'President Fauci' is not a stretch
"I've seen more of Dr. Fauci than I have my wife," said Joe Biden as he announced his winter plan for the pandemic. "We kid each other. But — hey look, who's president? Fauci." That may sound like an unscripted quip, but for Biden, it's not a stretch.
Biden earned a B.A. in history and political science and a law degree from Syracuse University. His academic record shows no medical or biology studies of any kind. Biden's recent pronouncement that "this continues to be a pandemic of the unvaccinated" is straight from Dr. Fauci. The chief White House medical adviser can boast advantages that Biden lacks.
Anthony Fauci earned a medical degree in 1966 and in 1968 hired on with the National Institutes of Health (NIH). Fauci's bio shows no advanced degrees in molecular biology or biochemistry, but in 1984, he became director of the National Institute of Allergy and Infectious Diseases (NIAID), a division of the NIH.
In 1985, Fauci married Christine Grady, a nurse who later earned a Ph.D. in philosophy and bioethics from Georgetown. Fauci headed up AIDS policy, and in 1995, his wife authored The Search for an AIDS Vaccine, which dealt with research on "human subjects," clinical drug trials, and such.
Christine Grady, who is not a medical doctor, is now director of the Department of Bioethics at the National Institutes of Health and heads the NIH section on human subjects research. As Robert F. Kennedy, Jr. has noted in The Real Anthony Fauci, Grady's husband has authorized gruesome experiments on human subjects, including foster children.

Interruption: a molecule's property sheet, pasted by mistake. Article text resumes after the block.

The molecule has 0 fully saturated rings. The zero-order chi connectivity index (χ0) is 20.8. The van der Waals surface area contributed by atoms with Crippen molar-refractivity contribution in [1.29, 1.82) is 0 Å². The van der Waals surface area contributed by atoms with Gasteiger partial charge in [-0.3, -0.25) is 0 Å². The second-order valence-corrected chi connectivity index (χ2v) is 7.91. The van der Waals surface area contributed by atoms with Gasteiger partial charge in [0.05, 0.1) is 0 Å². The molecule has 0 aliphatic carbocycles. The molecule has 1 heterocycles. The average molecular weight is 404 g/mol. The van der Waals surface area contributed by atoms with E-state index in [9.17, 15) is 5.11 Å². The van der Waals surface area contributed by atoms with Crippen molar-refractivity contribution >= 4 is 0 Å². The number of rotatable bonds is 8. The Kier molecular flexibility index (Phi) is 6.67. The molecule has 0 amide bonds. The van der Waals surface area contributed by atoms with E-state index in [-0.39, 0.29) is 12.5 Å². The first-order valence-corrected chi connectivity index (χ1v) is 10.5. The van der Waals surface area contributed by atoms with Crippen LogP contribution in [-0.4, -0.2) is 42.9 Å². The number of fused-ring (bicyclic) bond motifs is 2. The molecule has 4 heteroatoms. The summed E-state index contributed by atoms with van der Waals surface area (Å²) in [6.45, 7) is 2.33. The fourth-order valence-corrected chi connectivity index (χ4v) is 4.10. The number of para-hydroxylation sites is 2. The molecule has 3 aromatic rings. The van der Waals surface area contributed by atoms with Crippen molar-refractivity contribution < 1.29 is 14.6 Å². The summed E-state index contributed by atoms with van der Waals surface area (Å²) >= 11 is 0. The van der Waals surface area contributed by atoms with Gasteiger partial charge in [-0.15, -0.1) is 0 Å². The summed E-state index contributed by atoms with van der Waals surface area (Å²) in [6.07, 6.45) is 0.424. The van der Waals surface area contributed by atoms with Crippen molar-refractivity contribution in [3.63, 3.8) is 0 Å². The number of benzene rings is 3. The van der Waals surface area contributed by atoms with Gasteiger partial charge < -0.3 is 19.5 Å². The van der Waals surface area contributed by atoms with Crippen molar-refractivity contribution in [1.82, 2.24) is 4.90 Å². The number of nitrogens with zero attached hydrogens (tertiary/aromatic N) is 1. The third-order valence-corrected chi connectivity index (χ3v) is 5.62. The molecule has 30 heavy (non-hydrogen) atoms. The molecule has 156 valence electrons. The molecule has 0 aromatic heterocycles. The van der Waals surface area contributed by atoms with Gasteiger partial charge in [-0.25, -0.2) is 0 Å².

If Christine Grady had ethical objections, nothing has emerged in public. By all indications, whatever her husband wants to do, his dutiful wife will sign off on it. That colossal conflict of interest raises an issue.
It is as though President Richard Nixon's wife Pat headed the Federal Election Commission and told her husband the Watergate operation was perfectly fine. In similar style, if Ronald Reagan's wife Nancy had held a key post in the Department of Justice, the Iran Contra operation would doubtless have posed no ethical issues.
House speaker Nancy Pelosi cannot shut down the U.S. economy, but Fauci came close with his destructive lockdowns. No public word from Christine Grady on the ethics involved in locking down American workers.
When the scientists of the Great Barrington Declaration showed the lockdowns to be harmful, particularly to children, Fauci and NIH boss Francis Collins conducted a vicious smear campaign against them. No word from Christine Grady on the ethics of that campaign.
According to the NIH Office of Science Policy, gain-of-function research can enhance the "pathogenicity or transmissibility of potential pandemic pathogens," which raises "biosafety and biosecurity concerns." If Christine Grady has ethical concerns about this dangerous research, the NIH bioethics boss has kept them to herself.
Fauci and Director Collins both lied about funding gain-of-function research at Wuhan Institute of Virology, controlled by a communist dictatorship and not accountable to American taxpayers. If Fauci's wife has issued a statement on the ethics of that deception, it is proving hard to find.
Despite his many reversals, Fauci now claims, "I represent science." That smacks of megalomania, but Fauci continues as NIAID director and chief adviser to Joe Biden, who first ran for president in 1988, but plagiarism of British politician Neil Kinnock derailed the campaign.
Dr. Anthony Fauci, 81, wields executive-level power, to the point that Biden calls him the real president, yet in a career of more than fifty years Dr. Fauci never once had to face a vote of the people. White coat supremacy is no basis for a system of government, and Dr. Anthony Fauci is the face of white coat supremacy in America.
Lloyd Billingsley is a policy fellow at the Independent Institute in Oakland, Calif.